Depending on the Kindness of Strangers
Article first published online: 30 AUG 2006
Journal of Consumer Affairs
Volume 40, Issue 2, pages 407–410, Winter 2006
How to Cite
ROTFELD, H. J. (2006), Depending on the Kindness of Strangers. Journal of Consumer Affairs, 40: 407–410. doi: 10.1111/j.1745-6606.2006.00064.x
- Issue published online: 30 AUG 2006
- Article first published online: 30 AUG 2006
Since the store is on the opposite side of town, the holiday gift certificate had been sitting for months. This meant that on a sunny spring day, I had an added excuse to ride my motorcycle home from the office via a slightly different route that took most of the afternoon instead of the usual 10 minutes, eventually stopping at the Big Swamp motorcycle store to redeem the card. Only after I entered the store did I realize that I did not have a pair of reading glasses with me. I selected a few pair of boot socks for the value of gift, but I couldn’t read details on the wrapper about fabric content and I had to ask another nearby shopper if I had the display peg with my size. The woman who recorded the sale read the washing directions to me, since cleaning motorcycle clothes on gentle cycle was a mental misfit I wanted to avoid, also assuring me I had the same type of product as noted by the shelf label. Only when I got home did I realize that one pair was “youth” size, something that was written in small print on the package as well as on the unread receipt for the cash sale.
After taking another long-but-more-direct ride out to the store the next day, they were quite pleasant about making the exchange without problems and apologized for my needing to come out twice. As it turned out, they did not even know they had the youth size in stock. It was not ordered. Sent to them by mistake with an appearance like the regular product in all respects except for the small print size label on the package, they were just tossed on the display peg. Yet I had to go through the initial sale depending on other people in the store to spot that I was purchasing a product for myself in a size appropriate for small children.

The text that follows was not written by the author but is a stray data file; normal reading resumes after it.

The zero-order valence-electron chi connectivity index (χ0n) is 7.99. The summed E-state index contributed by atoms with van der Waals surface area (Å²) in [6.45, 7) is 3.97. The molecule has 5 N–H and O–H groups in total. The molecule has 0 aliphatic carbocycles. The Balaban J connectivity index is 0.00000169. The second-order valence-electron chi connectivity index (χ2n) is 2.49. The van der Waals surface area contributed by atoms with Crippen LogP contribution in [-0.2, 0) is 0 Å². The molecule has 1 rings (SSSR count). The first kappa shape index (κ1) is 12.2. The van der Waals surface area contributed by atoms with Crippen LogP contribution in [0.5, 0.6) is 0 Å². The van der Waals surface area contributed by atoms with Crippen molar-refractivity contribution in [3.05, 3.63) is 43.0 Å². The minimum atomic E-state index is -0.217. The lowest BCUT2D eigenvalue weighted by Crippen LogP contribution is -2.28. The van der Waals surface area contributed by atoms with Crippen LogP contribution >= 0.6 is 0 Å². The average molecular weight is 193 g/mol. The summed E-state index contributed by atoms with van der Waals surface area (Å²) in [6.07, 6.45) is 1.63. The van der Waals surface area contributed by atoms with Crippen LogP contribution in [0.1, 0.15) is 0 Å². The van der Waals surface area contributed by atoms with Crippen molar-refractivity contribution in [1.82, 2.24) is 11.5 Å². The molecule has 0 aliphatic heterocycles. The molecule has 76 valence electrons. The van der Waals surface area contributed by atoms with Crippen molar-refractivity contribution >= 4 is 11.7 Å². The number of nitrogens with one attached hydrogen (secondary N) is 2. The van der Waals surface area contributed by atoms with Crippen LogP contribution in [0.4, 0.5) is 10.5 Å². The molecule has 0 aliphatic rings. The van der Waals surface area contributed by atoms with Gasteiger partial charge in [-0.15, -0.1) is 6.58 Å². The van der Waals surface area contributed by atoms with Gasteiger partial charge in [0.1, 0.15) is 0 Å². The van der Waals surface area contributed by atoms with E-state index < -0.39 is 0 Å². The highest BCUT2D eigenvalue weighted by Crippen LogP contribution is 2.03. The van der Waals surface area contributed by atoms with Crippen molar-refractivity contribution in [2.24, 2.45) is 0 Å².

My trust was minor, with the problem self-inflicted by my own failure to place a cheap pair of glasses in my pocket. Yet it drives home the ineluctable realization that everyone must constantly trust people they don’t know, or some anonymous business computers they never see, to handle information where mistakes could severely impact their health or wealth. While other areas where consumers must trust strangers can cause much greater harm, the actual errors could never as easily be discerned as clothing in the wrong size.
Consumers are prone to misunderstand the health value, or even health risks, of foods in restaurants (Burton and Creyer 2004). Some people who say that they don’t want to overeat can’t properly estimate how much is an appropriate serving portion (Bryant and Dundes 2005). A constant topic in the pages of JCA deals with the assumption that better education programs or more realistic government-required labels can handle some of these marketplace problems; many of the past few years’ articles could be cited on consumer use or misunderstandings of available information (e.g., France and Bone 2005; Lee and Cho 2005). Greater financial literacy would help people handle money matters, or so we are often told (e.g., Fox, Bartholomae, and Lee 2005).